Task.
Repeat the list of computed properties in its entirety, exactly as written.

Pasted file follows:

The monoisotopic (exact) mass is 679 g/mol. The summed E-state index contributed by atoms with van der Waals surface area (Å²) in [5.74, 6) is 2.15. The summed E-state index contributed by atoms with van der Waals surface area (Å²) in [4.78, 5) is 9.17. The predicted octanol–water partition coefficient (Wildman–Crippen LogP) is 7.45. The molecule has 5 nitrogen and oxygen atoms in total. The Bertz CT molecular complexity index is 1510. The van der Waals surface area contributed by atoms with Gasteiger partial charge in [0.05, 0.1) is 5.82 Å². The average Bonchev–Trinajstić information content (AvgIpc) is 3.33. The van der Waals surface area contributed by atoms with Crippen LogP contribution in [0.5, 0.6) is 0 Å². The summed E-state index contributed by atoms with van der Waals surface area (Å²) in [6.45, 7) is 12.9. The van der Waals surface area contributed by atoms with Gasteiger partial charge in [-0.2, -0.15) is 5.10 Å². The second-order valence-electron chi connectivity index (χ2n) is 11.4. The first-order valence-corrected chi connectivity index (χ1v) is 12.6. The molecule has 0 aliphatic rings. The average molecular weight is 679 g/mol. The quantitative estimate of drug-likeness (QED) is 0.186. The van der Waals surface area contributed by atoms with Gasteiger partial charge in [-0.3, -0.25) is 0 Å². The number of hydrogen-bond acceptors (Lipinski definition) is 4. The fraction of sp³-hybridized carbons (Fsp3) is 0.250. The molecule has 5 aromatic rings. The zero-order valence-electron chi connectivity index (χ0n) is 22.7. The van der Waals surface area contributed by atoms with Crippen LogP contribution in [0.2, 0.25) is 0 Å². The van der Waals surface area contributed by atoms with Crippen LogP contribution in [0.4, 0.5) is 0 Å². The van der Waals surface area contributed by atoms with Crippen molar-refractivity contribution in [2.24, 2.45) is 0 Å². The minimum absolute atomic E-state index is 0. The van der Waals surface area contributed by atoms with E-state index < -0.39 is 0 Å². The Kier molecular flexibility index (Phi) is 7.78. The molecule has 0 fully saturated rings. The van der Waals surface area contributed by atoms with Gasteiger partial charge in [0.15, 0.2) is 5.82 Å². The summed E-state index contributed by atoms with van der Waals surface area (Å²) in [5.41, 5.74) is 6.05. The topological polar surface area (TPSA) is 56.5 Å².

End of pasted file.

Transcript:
The monoisotopic (exact) mass is 679 g/mol. The summed E-state index contributed by atoms with van der Waals surface area (Å²) in [5.74, 6) is 2.15. The summed E-state index contributed by atoms with van der Waals surface area (Å²) in [4.78, 5) is 9.17. The predicted octanol–water partition coefficient (Wildman–Crippen LogP) is 7.45. The molecule has 5 nitrogen and oxygen atoms in total. The Bertz CT molecular complexity index is 1510. The van der Waals surface area contributed by atoms with Gasteiger partial charge in [0.05, 0.1) is 5.82 Å². The average Bonchev–Trinajstić information content (AvgIpc) is 3.33. The van der Waals surface area contributed by atoms with Crippen LogP contribution in [0.5, 0.6) is 0 Å². The summed E-state index contributed by atoms with van der Waals surface area (Å²) in [6.45, 7) is 12.9. The van der Waals surface area contributed by atoms with Gasteiger partial charge in [-0.2, -0.15) is 5.10 Å². The second-order valence-electron chi connectivity index (χ2n) is 11.4. The first-order valence-corrected chi connectivity index (χ1v) is 12.6. The molecule has 0 aliphatic rings. The average molecular weight is 679 g/mol. The quantitative estimate of drug-likeness (QED) is 0.186. The van der Waals surface area contributed by atoms with Gasteiger partial charge in [-0.3, -0.25) is 0 Å². The number of hydrogen-bond acceptors (Lipinski definition) is 4. The fraction of sp³-hybridized carbons (Fsp3) is 0.250. The molecule has 5 aromatic rings. The zero-order valence-electron chi connectivity index (χ0n) is 22.7. The van der Waals surface area contributed by atoms with Crippen LogP contribution in [0.2, 0.25) is 0 Å². The van der Waals surface area contributed by atoms with Crippen LogP contribution in [0.4, 0.5) is 0 Å². The van der Waals surface area contributed by atoms with Crippen molar-refractivity contribution in [2.24, 2.45) is 0 Å². The minimum absolute atomic E-state index is 0. The van der Waals surface area contributed by atoms with E-state index < -0.39 is 0 Å². The Kier molecular flexibility index (Phi) is 7.78. The molecule has 0 fully saturated rings. The van der Waals surface area contributed by atoms with Gasteiger partial charge in [0.15, 0.2) is 5.82 Å². The summed E-state index contributed by atoms with van der Waals surface area (Å²) in [5.41, 5.74) is 6.05. The topological polar surface area (TPSA) is 56.5 Å².